Gospel Gazette Online
Vol. 12 No. 10 October 2010
Page 13

My People Love to Have It So

Ernest S. Underwood

Israel was God’s chosen nation through whom He would bring forth the Messiah. Yet, by the decade between 625 B.C. and 615 B. C. these people had become exceedingly wicked, so wicked in fact that in 606/605 B.C. God allowed the Babylonian Army to begin taking them into seventy long years of captivity. One of the reasons these people were considered wicked and worth punishment is found in the words of Jeremiah. In Jeremiah 5:30-31 we read, “An astonishing and horrible thing has been committed in the land: the prophets prophesy falsely, And the priests rule by their own power; And My people love to have it so.”

What was happening there? The prophets (preachers) were preaching falsehood, and the priests (those descendants of Aaron) were ruling by their means, not in the way which God had commanded them in His law. Can we learn something here? How does our town compare with ancient Judah?

Balanced Preaching

Mark Posey

Some preachers fail from a lack of balance in their lives and work. Imbalance neutralizes or destroys good work. Consider the following to help level the scales.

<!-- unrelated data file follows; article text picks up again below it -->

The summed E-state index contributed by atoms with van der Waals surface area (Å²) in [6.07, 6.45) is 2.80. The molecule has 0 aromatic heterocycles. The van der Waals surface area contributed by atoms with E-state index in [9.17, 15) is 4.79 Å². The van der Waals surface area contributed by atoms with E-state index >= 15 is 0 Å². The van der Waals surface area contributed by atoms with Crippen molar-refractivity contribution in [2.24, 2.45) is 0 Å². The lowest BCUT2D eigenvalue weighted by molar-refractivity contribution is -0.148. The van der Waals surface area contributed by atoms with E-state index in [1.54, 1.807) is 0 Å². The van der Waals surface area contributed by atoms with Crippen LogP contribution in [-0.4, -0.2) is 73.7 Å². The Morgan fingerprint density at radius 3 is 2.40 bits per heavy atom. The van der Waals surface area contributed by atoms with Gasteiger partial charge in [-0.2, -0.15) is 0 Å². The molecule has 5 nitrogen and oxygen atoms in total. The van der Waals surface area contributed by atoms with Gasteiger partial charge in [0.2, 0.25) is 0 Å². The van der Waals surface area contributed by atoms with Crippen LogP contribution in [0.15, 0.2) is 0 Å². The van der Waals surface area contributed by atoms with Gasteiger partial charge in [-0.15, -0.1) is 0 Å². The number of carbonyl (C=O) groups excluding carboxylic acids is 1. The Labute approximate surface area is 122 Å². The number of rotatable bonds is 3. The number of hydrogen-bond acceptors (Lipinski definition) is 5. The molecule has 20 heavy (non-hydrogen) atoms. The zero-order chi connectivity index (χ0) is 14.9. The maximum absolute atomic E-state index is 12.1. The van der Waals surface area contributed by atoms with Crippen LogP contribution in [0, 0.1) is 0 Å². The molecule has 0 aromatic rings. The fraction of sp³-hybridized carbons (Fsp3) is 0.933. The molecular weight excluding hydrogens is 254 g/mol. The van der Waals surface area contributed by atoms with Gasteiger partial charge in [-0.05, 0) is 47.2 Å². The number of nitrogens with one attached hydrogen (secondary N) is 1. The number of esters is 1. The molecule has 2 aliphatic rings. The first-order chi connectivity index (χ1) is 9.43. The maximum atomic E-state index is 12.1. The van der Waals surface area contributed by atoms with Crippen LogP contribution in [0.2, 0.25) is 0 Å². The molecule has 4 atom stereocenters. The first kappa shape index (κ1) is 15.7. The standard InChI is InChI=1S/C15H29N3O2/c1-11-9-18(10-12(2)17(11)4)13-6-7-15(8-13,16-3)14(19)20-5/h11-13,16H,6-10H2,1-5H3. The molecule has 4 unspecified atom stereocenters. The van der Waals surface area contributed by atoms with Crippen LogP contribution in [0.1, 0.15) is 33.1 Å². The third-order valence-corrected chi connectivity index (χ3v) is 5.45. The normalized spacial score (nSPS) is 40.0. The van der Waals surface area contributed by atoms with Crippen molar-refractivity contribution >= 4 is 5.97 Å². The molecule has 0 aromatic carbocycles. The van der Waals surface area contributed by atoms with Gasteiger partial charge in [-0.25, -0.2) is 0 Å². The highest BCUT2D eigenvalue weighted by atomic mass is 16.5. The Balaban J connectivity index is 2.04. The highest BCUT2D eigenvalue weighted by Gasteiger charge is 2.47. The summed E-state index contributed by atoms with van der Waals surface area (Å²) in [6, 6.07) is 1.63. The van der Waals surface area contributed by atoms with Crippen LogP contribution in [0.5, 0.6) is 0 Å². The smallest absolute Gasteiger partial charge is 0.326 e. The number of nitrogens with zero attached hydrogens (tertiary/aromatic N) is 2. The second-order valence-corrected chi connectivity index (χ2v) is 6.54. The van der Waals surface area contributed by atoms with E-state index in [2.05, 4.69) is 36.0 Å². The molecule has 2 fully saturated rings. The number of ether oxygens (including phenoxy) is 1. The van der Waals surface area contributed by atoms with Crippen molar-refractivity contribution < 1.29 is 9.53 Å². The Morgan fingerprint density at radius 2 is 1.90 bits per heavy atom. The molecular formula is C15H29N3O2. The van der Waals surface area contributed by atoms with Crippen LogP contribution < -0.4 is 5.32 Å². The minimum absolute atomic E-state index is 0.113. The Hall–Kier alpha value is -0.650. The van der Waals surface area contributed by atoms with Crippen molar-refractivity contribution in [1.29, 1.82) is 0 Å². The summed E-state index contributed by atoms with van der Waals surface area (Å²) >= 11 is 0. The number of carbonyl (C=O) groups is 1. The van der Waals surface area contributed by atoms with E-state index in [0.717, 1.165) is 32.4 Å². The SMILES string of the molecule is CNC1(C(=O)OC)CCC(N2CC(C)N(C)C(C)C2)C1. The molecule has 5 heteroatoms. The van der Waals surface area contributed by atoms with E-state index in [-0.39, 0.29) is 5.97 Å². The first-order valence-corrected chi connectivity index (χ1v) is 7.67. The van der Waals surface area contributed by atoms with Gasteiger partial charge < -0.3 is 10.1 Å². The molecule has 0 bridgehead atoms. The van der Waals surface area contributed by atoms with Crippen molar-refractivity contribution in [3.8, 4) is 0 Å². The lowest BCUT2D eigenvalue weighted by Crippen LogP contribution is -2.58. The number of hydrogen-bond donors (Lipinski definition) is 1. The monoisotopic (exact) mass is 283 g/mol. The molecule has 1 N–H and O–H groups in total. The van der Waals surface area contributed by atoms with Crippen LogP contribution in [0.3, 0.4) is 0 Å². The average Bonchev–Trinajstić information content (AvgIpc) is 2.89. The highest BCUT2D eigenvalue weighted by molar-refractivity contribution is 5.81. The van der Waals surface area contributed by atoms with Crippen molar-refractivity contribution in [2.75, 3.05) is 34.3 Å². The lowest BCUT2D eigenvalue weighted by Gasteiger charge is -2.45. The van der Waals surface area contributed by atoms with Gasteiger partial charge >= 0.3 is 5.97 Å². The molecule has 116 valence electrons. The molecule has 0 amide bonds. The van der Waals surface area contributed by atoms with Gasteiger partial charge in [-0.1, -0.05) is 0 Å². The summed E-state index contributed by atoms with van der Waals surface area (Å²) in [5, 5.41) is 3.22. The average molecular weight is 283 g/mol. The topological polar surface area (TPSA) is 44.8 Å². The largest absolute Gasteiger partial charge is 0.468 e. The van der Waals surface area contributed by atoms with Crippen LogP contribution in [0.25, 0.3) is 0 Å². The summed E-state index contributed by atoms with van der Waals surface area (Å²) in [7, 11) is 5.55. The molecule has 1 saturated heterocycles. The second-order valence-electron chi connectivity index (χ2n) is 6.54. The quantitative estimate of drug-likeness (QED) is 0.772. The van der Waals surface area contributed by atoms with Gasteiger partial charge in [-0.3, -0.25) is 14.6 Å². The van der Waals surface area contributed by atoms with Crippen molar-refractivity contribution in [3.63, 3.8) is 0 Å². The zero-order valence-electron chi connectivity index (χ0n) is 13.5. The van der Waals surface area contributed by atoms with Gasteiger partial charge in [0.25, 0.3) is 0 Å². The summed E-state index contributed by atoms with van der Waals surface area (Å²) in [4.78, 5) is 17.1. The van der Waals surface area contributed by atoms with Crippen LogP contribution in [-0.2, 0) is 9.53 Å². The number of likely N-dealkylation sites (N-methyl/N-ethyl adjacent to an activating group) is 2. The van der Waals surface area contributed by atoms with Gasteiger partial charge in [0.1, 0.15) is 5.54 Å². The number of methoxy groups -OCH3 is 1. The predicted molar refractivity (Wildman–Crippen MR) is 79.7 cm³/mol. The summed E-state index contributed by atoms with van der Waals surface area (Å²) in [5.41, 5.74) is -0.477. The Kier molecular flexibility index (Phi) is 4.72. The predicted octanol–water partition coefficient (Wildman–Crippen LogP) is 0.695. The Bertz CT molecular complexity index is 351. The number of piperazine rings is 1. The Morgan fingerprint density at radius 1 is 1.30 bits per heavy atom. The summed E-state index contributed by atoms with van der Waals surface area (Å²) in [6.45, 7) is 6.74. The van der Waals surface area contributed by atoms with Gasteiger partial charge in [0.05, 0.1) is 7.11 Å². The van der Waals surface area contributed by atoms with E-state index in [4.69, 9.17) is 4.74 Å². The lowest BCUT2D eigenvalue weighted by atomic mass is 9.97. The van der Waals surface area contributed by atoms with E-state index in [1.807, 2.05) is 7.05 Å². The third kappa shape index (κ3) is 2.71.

Speak with authority like Jesus did (Matthew 7:20), but be not arrogant. Not only will a proud, arrogant preacher be rejected by his audience, he shall not stand in God’s sight (Psalm 5:5).

Learn to be relevant in your preaching but not at the expense of neglecting the old paths (Jeremiah 6:16). God’s truth is timeless, and the most relevant preaching is solidly based on the first century Gospel (Matthew 24:35). Franklin Camp said, “A preacher’s duty is to preach the Old Truths in New Robes.”

Your preaching should be scholarly but never over the heads of the common people. Every preacher should strive to know all he can about every passage of Scripture! The acid test of effective preaching is not how well one has mastered the ancient languages or logical formulas, but if children can grasp your message and understand their duty. It is still the common people who are most receptive (Mark 12:37).

Use some humor in your preaching but do not be frivolous or clownish in the pulpit. Jesus no doubt drew smiles with His example about straining out the gnat and swallowing the camel (Matthew 23:24). There must be a clear distinction between a comic and an evangelist for Christ. Ours is the world’s most important message. It must not be lost in the roar of laughter.

Be plain but not cruel in your delivery. Plainness, clarity and simplicity are attributes that Jesus expressed. People will even request that we tell them plainly (John 10:24). To be plain one need not be cruelly blunt and frank. Common sense dictates this. A mother’s baby may be homely, but you would not say so. A dying man may look terrible but you would not tell him that. A man’s mother who died in sin is lost. There are two ways to discuss her fate. To say she is frying in hell is not in order. Being plain without cruelty will win more souls than not.

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